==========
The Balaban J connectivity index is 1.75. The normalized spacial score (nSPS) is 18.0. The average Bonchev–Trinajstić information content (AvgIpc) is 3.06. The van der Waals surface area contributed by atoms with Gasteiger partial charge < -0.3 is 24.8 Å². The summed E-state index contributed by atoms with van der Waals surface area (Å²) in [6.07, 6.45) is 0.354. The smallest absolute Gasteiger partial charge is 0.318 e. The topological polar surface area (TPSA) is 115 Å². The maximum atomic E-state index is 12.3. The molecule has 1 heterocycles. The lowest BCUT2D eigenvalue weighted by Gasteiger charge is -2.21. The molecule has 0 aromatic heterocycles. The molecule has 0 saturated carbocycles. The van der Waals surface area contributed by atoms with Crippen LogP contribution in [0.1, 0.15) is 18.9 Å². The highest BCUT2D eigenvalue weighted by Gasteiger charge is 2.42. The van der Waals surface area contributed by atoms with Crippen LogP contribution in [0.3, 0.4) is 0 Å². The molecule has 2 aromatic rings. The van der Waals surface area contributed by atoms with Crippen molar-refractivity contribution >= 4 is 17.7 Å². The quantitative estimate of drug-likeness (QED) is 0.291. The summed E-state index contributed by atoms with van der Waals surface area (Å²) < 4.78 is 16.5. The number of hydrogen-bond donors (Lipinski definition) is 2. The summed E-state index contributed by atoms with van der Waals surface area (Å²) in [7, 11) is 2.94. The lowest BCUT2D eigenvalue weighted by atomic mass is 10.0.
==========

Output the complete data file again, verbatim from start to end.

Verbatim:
The Balaban J connectivity index is 1.75. The normalized spacial score (nSPS) is 18.0. The average Bonchev–Trinajstić information content (AvgIpc) is 3.06. The van der Waals surface area contributed by atoms with Gasteiger partial charge < -0.3 is 24.8 Å². The summed E-state index contributed by atoms with van der Waals surface area (Å²) in [6.07, 6.45) is 0.354. The smallest absolute Gasteiger partial charge is 0.318 e. The topological polar surface area (TPSA) is 115 Å². The maximum atomic E-state index is 12.3. The molecule has 1 heterocycles. The lowest BCUT2D eigenvalue weighted by Gasteiger charge is -2.21. The molecule has 0 aromatic heterocycles. The molecule has 0 saturated carbocycles. The van der Waals surface area contributed by atoms with Crippen LogP contribution in [0.1, 0.15) is 18.9 Å². The highest BCUT2D eigenvalue weighted by Gasteiger charge is 2.42. The van der Waals surface area contributed by atoms with Crippen LogP contribution in [0.3, 0.4) is 0 Å². The molecule has 2 aromatic rings. The van der Waals surface area contributed by atoms with Crippen molar-refractivity contribution >= 4 is 17.7 Å². The quantitative estimate of drug-likeness (QED) is 0.291. The summed E-state index contributed by atoms with van der Waals surface area (Å²) < 4.78 is 16.5. The number of hydrogen-bond donors (Lipinski definition) is 2. The summed E-state index contributed by atoms with van der Waals surface area (Å²) in [7, 11) is 2.94. The lowest BCUT2D eigenvalue weighted by atomic mass is 10.0.